(originally aired November 19, 2006)
I hate sad, pathetic Moe. I really do. I don’t mind character development, and in this case, I’ve liked seeing a more sentimental shade of Moe, like in “Moe Baby Blues.” But making him such a sad sack completely takes the wind out of the surly bartender I used to know. The beginning is so painful to watch, with Homer having spaced on his big birthday fishing trip with Moe. We see Moe eagerly give him a call, then wait outside his house all day for him, sat with his head in his lap crying. Who is this pitiful, needy loser and what has he done with Moe? He pens an angry “fuck-you” poem about his dashed hopes and dreams to Homer, which Lisa gets a hold of and thinks is a great piece of writing. Needing to do a report on a fascinating local resident, she picks Moe, believing he has the potential to be a great writer. Discovering he’s been writing his thoughts in scrap form all over his wall, Lisa arranges them into poetry, giving Moe a new found sense of meaning.
With Lisa’s help, Moe is invited to a prestigious literary conference in Vermont, along with Tom Wolfe, Gore Vidal, and other writers who are introduced by name and list their credits before then saying their joke. When Moe hints that he may have had assistance coming up with a title for his poem, the writers react in complete shock, so to cover, he takes all the credit for himself. This makes Lisa sad, as she remains through the whole last act as Moe acts abjectly cruel to her. It doesn’t help when the main source of conflict comes from a gag; so are the writers incredibly pompous and refuse to take any advice or input on their work? Or are they all just insecure and lying? Who cares. What’s with these Lisa episodes involving her being fucked over and moping? She’s repeatedly beat down and ignored, even by her own family. Then at the end, Moe gives an ode to Lisa, crediting her, and all is forgiven. So she helps and supports a guy, he screws her over and acts horribly to her, then after one paltry act of kindness, all is completely forgiven? She’s a Simpson woman, alright.
Tidbits and Quotes
– We have a flashback to Grampa at the Olympics killing a Hitler assassin, a few shows back we had him posing as a woman baseball player during the war… why are these flashbacks so unfunny? They’re just as absurd as when he posed as a German cabaret singer; “Das is nicht eine boobie!” is an infinitely funnier line than “What is this? Kill Hitler Day?”
– The Willie as Grim Reaper bit is so unbelievably cheap, but I like Grampa’s cry, “You’ll never take me alive, Grim Reaper!” And when they play the national anthem, him yelling, “Turn that hippie crap off!”
– Another one of those times I wonder why Marge is putting up with Homer’s nonsense. They spend the whole day huddled down with the lights out to avoid having to confront Moe, why doesn’t she just tell her husband to be a fucking man and apologize to him? Instead we get a hysterical scene where Bart and Homer fight like crabs.
– Moe the sensitive poet? I just don’t buy this plot at all. I buy the times we’ve seen him as more vulnerable, but in terms of his soul, it’s pretty dank. If Moe’s doing anything “creative,” it’s writing filthy letters to actresses, or filming the mail lady shoving things through his slot.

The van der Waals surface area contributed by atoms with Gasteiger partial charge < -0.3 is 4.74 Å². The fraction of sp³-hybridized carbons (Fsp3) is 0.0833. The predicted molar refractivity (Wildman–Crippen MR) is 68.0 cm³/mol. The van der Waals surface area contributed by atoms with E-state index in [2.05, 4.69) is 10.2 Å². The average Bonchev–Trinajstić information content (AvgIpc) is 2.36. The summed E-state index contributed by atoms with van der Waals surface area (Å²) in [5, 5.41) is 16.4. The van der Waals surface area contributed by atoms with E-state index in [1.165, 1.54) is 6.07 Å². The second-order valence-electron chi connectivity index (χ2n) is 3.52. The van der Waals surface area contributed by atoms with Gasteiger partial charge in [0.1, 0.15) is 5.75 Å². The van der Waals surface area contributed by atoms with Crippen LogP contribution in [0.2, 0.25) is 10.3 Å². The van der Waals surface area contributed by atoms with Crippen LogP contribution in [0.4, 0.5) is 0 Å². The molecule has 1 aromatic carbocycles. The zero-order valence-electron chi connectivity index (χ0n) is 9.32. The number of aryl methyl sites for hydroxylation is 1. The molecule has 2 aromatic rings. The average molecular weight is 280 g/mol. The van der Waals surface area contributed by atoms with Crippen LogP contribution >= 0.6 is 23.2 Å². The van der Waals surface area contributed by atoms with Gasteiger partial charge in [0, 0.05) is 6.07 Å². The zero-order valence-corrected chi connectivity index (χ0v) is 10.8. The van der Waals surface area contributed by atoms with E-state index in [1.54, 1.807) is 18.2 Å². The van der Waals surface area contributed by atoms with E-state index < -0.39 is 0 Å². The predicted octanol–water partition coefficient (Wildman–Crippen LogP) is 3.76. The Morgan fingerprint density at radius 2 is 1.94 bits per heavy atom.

– The American Poetry Perspectives is run by J. Jonah Jameson. Or, what I’m sure the writers will insist, a J. Jonah Jameson-type, who looks, acts, and sounds exactly like him. Now, let’s talk about using other people’s characters. We had Larry Burns, who basically was a character from a Rodney Dangerfield movie. He was voiced by him, talked like him, he kinda looked like him, he basically was Rodney. But it makes sense in the story; who better to clash with the stingy, uptight Burns than a loafing, devil-may-care party animal? Here, it’s just, “We need to show an executive approving Moe’s poem.” “I really like J.K. Simmons in Spider-Man. Let’s just do that, even though it makes no sense. And to trick people into thinking we’re not complete hacks, let’s get Simmons to do the voice.” “Boy, this is a lot easier than coming up with original content!”
– “1876 was the price I paid for gas once. I thought of Burr from an Eskimo Pie package.” “I can’t believe it!” “Those sound like terrible jokes!” WRITERS. YOU CAN’T COVER SHITTY WRITING BY COMMENTING THAT IT’S SHITTY.
– All the writers in this show must be introduced by name, and we’re told some books they’ve written, because ninety percent of the people watching don’t know who they are. Every line of theirs just feels like an inside joke; who is this catering to?
– The family is having a grand old time about Vermont, and invite Lisa to come along. Lisa, clearly devastated, comments, “You guys go ahead, I don’t think I’d be very good company.” Then they just leave. I can buy Homer being that dense, but what about Marge? Oh, I guess she’s just a prop in this episode. My bad.
– “I need a brilliant new poem for the festival farewell dinner, so if you can turn these into one of those, and then don’t say nothing while I take all the credit, I’d really appreciate it. Though I’d never admit that. And look, I got you started.” (Written by Moe and Moe Alone) “Moe, you’re a heartless jerk!” “Woah! Where did that come from? …oh right, my actions.” One of the greatest casualties in Zombie Simpsons: subtly.
– For some reason, Michael Chabon and Jonathan Frazen fighting reminds me of when Siskel and Ebert threw down on The Critic, except that was actually funny and entertaining, and this is attempting to be both, and failing spectacularly. (“You fight like Ann Rice!” Sick burn!)